Consider the supply side regulations. Among other tools, the City of Toronto uses fees to regulate the number of cabs on the road. A casual stroll through the table of business and trade license levies, however, reveals the perversity of the existing system: If you operate a bowling alley, your outlay is $389.01. Driving instructor: $371.77. Restaurant: $680. But for cab owners, the amount shoots up to almost $5,000, with annual renewal fees that are several times higher than those for most other industries. The only businesses with higher fees: body-rub parlours and strip clubs (both in the $12,000 range). The variation, on its face, makes no sense.
If we agree that a drive from point A to point B is a mass market commodity, and not some kind of essential service that the private sector isn’t capable of delivering, there’s no reason why regulators should be using fees or other mechanisms to control supply, except to satisfy the vested interests of the fleets and the plate owners. (In Toronto, a plate sells for $130,000 on kijiji, a figure that offers a big clue about the margins on fares, even after factoring in those steep fees.)
Who can actually say, on any given day, how many people are willing to pay to be transported around the city? True, we can draw on historical taxi usage statistics, but these numbers obviously don’t tell the whole story, just as the monopoly-era telephone industry rules revealed nothing about pent-up public demand for telecommunications services, another commodity. They only reveal the capacity and utilization of the existing system, as dictated by regulators.
Similarly, the prescriptive operational rules embedded in these regulatory regimes are nothing if not anachronistic. The new Toronto bylaw, which runs fifty-one pages (New York City’s rule book, at seventy-one pages, is positively Dickensian in girth), includes more than 550 words on the subject of “taxi-meters”—how they should work, where they are to be displayed, and so on. Stating that said devices must be “[i]lluminated between sunset and sunrise,” the bylaw (written last year) states:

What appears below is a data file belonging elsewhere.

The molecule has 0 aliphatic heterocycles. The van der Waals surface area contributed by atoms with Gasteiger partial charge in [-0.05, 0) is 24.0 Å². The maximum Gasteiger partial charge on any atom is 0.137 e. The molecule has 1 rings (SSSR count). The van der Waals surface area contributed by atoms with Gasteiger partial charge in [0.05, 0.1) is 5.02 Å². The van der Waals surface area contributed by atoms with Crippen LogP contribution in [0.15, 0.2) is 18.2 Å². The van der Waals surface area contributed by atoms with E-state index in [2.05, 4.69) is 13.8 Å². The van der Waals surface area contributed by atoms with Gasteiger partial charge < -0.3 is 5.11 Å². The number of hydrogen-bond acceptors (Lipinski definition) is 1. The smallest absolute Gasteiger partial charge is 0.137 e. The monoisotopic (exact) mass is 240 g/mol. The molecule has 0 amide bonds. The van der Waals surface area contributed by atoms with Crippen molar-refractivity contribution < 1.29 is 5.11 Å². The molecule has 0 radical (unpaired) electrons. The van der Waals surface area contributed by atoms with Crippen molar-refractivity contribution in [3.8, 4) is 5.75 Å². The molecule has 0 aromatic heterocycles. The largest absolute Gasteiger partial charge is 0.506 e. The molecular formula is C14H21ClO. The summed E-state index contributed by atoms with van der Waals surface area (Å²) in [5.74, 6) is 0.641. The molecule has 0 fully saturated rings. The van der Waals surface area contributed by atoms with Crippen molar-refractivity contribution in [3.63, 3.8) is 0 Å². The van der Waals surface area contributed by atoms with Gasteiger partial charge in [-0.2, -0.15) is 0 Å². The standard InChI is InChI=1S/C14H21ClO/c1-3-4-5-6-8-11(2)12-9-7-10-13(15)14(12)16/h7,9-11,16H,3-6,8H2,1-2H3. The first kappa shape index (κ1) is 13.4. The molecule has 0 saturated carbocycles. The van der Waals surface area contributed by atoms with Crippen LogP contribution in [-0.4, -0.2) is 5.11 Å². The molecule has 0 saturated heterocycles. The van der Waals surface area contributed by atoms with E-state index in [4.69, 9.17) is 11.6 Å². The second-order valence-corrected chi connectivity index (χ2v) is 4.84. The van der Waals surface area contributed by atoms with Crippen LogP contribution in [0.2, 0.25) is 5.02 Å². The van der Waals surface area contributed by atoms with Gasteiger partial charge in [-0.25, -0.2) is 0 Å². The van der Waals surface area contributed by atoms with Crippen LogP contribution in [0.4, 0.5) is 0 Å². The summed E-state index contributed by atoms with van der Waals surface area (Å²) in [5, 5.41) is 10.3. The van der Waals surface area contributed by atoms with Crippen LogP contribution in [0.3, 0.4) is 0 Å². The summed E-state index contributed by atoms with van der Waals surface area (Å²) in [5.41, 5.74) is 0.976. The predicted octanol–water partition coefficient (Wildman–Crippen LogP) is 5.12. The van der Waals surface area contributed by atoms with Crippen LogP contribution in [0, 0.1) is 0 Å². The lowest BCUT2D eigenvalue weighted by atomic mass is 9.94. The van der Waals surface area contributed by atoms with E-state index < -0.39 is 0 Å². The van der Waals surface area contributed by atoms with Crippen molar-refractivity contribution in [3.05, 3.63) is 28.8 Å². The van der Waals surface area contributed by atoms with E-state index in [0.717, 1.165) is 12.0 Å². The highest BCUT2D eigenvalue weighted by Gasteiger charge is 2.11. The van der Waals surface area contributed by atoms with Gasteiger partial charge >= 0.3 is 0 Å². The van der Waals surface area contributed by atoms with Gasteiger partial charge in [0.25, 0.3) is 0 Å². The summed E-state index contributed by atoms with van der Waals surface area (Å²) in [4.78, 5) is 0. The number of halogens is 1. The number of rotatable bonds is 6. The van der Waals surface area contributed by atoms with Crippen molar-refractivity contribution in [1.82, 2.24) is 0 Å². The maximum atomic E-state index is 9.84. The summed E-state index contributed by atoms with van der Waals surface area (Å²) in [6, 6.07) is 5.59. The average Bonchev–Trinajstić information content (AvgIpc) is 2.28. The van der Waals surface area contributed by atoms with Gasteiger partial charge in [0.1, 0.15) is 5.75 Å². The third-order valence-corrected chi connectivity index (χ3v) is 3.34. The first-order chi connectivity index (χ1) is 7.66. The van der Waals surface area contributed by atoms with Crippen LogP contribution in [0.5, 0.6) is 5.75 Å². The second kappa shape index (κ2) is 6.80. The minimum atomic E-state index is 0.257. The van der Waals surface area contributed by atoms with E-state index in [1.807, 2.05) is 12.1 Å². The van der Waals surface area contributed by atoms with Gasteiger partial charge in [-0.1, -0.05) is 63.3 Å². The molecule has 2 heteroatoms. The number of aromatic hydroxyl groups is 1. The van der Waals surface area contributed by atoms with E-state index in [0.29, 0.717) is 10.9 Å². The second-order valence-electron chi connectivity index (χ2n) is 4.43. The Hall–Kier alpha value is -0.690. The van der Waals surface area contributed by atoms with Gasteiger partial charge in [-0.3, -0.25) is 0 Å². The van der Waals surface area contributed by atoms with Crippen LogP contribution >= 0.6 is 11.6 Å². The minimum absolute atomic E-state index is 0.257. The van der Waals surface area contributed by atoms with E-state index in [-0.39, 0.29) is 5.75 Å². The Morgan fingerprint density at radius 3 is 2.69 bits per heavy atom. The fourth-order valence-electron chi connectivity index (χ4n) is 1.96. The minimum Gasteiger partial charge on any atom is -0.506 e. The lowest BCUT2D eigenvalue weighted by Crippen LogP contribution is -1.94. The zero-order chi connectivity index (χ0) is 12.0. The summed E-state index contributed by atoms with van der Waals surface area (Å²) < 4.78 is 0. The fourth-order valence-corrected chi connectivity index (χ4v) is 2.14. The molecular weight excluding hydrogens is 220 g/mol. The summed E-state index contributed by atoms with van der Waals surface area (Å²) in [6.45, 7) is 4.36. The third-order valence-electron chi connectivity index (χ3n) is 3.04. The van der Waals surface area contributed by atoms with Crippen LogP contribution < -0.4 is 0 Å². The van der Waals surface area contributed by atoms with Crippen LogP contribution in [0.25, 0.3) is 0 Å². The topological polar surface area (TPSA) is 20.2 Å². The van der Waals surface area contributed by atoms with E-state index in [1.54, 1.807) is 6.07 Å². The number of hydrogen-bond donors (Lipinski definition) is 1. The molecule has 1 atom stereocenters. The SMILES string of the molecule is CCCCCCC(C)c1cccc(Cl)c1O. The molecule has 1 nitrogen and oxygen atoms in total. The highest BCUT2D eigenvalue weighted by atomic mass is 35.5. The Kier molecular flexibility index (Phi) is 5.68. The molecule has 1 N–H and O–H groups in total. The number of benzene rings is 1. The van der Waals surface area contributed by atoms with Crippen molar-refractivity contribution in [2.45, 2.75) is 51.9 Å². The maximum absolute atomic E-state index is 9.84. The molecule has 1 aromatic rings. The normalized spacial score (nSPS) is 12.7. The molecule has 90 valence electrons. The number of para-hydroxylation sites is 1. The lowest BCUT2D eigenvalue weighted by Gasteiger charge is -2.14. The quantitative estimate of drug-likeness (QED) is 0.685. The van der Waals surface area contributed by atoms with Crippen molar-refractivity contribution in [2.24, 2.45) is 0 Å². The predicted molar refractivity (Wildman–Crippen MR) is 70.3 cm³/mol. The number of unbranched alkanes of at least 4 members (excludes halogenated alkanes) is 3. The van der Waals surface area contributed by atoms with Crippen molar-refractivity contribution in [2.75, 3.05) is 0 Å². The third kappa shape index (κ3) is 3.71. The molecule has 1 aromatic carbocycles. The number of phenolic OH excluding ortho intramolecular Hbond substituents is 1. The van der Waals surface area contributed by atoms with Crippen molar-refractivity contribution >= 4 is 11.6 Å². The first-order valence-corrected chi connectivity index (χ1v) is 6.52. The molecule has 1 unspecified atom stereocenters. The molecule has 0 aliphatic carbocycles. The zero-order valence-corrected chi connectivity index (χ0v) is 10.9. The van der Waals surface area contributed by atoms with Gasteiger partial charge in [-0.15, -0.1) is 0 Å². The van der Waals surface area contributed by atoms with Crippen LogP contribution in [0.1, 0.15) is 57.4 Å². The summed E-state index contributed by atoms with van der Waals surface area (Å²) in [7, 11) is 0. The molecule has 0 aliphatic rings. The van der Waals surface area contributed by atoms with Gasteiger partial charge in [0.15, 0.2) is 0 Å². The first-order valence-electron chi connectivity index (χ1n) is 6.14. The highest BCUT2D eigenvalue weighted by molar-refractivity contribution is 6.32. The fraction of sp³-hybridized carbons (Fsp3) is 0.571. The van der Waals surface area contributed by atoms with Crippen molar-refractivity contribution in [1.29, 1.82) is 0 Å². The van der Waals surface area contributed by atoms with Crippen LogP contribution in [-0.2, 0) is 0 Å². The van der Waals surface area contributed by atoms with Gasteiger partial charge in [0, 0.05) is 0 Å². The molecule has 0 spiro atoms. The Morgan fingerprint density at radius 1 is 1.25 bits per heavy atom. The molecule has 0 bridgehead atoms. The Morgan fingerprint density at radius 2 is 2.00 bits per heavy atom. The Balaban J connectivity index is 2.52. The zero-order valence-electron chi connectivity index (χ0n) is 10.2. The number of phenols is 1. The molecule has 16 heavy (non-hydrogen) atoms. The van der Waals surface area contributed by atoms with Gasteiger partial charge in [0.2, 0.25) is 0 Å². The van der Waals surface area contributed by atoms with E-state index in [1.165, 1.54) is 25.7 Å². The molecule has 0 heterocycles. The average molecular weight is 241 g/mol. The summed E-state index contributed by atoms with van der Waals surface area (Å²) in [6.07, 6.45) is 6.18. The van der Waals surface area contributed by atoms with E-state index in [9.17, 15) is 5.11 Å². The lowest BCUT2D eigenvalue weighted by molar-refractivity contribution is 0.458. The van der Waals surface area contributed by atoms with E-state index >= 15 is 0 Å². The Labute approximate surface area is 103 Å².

The taximeter referred to in Subsection A shall be set up in such a manner that:
- When the taximeter is in operation the light prescribed by Subsection A(9) shall be illuminated and the electric sign prescribed by § 545-141.1B(5) shall be extinguished; and
- When the taximeter is not in operation the light prescribed by Subsection A(9) shall be extinguished and the electric sign referred to in § 545-141.1B(5) shall be illuminated.
If we were detonating the cab regulatory system and starting from scratch, these rules, of course, wouldn’t exist at all—any more than CRTC regulations should include provisions for the operation of rotary phones.
I understand that the cab industry has millions of dollars in (old) capital tied up in its dispatch systems, meters, and all the other artifacts of a system that was toppled with an idea and an app. But for all the breathy rhetoric, it seems as if municipal policy makers still haven’t internalized Uber’s significance, or the opportunity it presents. Instead of pledging cabbie uniforms and other futile measures meant to mollify fleets and plate owners fretting about their equity, we should write tabula rasa rules that level the playing field by ensuring minimum service, safety, and access standards. But then we must stop micromanaging and allow the market for rides to evolve in direct response to consumer demand, entrepreneurial instinct, and technological innovation.
It worked for phones a generation ago. It will work again for cabs.